This health video looks into the different treatments for Tourette's syndrome that are available.
Read the full transcript »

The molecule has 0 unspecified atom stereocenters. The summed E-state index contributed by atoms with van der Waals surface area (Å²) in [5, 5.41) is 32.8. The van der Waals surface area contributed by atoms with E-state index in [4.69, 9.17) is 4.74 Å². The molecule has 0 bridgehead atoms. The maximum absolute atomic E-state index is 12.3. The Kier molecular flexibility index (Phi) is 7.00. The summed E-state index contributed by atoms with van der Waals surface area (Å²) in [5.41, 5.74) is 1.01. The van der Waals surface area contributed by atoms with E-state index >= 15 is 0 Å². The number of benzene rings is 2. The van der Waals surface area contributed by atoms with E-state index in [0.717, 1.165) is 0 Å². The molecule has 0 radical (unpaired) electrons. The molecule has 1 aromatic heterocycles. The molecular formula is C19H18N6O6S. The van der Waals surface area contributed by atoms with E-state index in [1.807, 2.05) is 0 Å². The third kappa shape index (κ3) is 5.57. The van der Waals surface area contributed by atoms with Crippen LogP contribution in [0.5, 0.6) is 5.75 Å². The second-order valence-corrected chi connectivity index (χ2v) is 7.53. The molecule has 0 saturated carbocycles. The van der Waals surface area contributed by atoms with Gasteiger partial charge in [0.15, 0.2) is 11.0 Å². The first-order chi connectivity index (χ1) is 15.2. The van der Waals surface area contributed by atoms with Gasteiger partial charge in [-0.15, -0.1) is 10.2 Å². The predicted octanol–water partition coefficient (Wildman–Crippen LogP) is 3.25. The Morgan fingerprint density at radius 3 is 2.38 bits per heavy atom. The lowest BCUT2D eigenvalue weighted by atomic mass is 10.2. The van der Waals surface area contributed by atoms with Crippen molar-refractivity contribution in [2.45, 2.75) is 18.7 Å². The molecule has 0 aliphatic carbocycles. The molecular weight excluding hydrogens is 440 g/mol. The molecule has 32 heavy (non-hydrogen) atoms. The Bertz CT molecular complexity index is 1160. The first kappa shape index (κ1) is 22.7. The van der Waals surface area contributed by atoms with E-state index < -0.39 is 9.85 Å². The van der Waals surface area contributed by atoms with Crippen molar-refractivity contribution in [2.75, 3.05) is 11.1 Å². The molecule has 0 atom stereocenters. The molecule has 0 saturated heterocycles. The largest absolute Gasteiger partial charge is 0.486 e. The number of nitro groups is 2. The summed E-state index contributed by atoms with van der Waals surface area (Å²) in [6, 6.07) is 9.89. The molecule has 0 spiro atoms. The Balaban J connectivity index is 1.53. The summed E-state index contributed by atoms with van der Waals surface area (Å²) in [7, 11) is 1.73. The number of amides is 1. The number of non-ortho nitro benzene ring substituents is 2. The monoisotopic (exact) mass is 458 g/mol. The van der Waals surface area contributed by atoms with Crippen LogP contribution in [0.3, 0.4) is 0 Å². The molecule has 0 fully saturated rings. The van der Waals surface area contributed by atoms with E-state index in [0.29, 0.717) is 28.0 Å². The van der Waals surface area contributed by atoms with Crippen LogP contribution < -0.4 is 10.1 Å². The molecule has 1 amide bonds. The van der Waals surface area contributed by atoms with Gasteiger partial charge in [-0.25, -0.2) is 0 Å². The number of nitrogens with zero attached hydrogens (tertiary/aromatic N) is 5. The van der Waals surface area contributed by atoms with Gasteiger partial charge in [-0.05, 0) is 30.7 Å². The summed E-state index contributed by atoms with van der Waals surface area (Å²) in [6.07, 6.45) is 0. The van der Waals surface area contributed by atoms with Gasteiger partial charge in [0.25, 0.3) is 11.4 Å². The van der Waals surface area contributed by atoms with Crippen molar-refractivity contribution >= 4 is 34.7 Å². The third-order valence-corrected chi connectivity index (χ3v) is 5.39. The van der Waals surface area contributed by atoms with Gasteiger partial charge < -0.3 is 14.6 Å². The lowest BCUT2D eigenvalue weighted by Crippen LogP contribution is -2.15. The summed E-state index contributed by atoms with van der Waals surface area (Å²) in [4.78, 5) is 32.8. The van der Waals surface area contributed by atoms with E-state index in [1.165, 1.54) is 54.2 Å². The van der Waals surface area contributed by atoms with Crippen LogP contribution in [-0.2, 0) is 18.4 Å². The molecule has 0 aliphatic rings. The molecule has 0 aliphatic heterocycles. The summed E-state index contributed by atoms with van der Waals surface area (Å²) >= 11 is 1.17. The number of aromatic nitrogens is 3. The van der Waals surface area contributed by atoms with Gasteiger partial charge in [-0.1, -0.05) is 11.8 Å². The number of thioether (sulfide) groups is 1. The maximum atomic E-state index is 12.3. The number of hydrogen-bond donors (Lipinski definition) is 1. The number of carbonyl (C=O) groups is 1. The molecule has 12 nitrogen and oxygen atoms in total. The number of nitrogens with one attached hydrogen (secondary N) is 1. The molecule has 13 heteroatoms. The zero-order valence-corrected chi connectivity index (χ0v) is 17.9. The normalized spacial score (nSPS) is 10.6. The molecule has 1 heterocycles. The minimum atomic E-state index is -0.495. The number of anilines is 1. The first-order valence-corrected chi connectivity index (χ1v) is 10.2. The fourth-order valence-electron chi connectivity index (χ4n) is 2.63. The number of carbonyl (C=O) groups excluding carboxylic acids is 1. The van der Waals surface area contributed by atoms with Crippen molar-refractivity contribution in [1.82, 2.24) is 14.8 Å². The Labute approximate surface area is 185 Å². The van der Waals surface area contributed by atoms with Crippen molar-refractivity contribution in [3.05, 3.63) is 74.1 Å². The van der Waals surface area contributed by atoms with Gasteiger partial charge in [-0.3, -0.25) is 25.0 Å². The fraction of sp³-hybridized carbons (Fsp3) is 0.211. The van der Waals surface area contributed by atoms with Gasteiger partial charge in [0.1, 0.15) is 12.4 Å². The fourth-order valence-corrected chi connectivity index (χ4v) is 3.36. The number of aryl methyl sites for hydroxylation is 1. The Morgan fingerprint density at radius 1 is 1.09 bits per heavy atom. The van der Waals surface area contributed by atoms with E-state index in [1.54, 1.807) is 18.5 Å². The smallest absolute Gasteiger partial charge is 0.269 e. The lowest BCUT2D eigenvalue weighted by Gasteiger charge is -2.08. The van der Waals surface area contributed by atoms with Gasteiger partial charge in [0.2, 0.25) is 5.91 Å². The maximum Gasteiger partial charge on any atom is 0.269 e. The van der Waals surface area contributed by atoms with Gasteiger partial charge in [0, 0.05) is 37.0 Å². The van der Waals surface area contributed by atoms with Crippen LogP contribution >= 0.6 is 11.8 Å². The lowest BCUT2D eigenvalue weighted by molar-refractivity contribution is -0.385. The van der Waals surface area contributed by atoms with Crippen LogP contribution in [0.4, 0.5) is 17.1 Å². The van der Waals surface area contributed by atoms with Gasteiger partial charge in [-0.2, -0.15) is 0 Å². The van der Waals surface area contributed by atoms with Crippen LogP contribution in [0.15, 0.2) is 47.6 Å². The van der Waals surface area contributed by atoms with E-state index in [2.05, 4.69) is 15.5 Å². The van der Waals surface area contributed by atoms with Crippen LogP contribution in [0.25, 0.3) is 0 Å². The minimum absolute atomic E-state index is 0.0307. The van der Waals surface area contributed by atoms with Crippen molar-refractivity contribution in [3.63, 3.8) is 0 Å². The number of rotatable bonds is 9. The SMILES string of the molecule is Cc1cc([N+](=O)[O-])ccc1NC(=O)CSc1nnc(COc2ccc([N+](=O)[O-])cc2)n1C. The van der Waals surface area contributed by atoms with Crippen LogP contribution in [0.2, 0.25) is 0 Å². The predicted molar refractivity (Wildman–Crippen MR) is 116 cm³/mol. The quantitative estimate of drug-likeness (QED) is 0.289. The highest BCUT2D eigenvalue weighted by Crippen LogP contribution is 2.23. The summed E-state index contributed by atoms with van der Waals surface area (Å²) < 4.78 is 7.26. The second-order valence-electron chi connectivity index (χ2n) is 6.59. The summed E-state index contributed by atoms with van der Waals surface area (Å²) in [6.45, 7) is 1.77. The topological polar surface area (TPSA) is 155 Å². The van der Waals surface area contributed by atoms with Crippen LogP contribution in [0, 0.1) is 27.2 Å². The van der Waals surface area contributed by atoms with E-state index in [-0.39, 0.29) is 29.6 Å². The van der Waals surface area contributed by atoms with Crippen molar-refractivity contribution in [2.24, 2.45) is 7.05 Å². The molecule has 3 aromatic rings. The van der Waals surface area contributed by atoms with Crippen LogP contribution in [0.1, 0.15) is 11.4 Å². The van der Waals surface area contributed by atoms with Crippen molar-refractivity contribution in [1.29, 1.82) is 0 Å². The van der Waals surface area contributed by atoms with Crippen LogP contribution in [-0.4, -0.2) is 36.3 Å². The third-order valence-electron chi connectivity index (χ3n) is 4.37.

Jennifer Matthews: As a detective, Bob Marbs is good at cracking cases and those sleuthing abilities have come in handy. Bob Marbs: I had always suspected or at least for the last 10 or 15 years that I did have Tourette's because I did a lot of reading on it. Jennifer Matthews: His suspicions were right, Bob was diagnosed with Tourette syndrome last year after 53 years of living with tics. Bob Marbs: I had a lot of eye-blinking and I would open my eyes a lot real wide. Jennifer Matthews: His tics include shoulder shrugs, clearing his throat, and excessive blinking. Doctor Kevin Black says Tourette's may be connected to the hormone dopamine in the brain. Dr. Kevin Black: There's some suggestions that there are abnormalities in the cells on the other side of the synapse, the ones that are actually releasing the dopamine. Jennifer Matthews: To test the theory, he studied the Parkinson's drug levodopa. It boosts dopamine production in the brain. In patients who received levodopa, there was a 40 percent reduction in tics. Dr. Kevin Black: This might be a new treatment alternative for people with Tourette syndrome. Jennifer Matthews: Bob is taking part in a larger study on the drug. For the study, he's not sure if he's getting the drug or not, but said he's happy to be contributing to research. Bob Marbs: The tics that I have, I'm used to, but we're not good friends. I would like to be rid of these tics and if there was a drug, and hopefully there is, I would take it, yeah. Jennifer Matthews: After 50 years, he could finally close the case. This is Jennifer Matthews reporting.